Auteur: Trindade H.
Jaar van uitgifte: 2015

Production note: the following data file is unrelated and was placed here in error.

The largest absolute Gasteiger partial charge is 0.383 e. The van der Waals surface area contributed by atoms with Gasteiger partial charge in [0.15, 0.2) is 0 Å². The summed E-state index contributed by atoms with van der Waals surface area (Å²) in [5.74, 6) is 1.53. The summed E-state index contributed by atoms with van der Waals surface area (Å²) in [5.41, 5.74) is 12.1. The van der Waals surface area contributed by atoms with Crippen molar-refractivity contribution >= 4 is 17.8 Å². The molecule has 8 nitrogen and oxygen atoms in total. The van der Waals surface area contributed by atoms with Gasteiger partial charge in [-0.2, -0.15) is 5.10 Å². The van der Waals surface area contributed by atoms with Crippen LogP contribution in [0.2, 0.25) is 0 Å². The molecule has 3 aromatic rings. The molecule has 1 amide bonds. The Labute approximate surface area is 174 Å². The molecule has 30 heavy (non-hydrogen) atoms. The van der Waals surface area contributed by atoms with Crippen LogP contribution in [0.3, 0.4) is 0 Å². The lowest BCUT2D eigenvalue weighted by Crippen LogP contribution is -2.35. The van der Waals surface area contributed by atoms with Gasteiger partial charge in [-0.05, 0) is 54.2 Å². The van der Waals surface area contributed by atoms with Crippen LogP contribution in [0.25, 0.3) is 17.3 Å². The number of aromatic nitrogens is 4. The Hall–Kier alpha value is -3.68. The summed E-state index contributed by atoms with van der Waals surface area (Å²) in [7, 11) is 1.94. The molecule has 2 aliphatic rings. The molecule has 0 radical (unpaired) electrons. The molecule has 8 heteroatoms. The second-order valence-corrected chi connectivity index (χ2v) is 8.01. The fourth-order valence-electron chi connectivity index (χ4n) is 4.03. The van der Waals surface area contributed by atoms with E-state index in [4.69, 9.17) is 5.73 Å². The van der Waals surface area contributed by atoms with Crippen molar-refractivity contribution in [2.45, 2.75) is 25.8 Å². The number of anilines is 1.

Milk production is responsible for about 11% of global agricultural output in Portugal. Two regions, which together represent less than 10% of the land area of the country, contribute to 80% of Portuguese milk production: the Azores islands and the Northwest (NW) mainland area. The two systems are strongly specialized on milk production, but differ in terms of land use and intensity of inputs applied. The Azores dairy farming system houses 33% of national dairy livestock and is responsible for 30% of the annual 1,900,000 Mg Portuguese milk production. In this system, four-fifths of the surface area of dairy farms are occupied by permanent grasslands which are grazed all year round. Grazing is complemented by maize and ryegrass silage obtained from the remaining one-fifth of the farmland area. The more intensive NW dairy system is based on a double-cropping forage system (zero-grazing) that uses maize as a summer crop and Italian (annual) ryegrass as a cover crop in winter. This region is responsible for more than 50% of national milk production and holds 45% of national total of dairy cows. The high silage yielding potential and the annual use of up to 3.5 Mg concentrate feed per dairy cow allow animal stocking rates of 4-7 LSU ha‑1. This farming system may generate large N losses, particularly by nitrate leaching. Environmental issues currently play an important role driving changes and adaptation measures to improve system sustainability to comply with legal regulations. These modifications are being accompanied by very fast changes in farm structural characteristics; between 1993/1994 and 2009/2010 the number of dairy holdings has been reduced by more than 85% and the number of cows per farm has increased proportionally. The main problems affecting the Portuguese dairy sector at present are evaluated and possible solutions are suggested to face the upcoming challenges.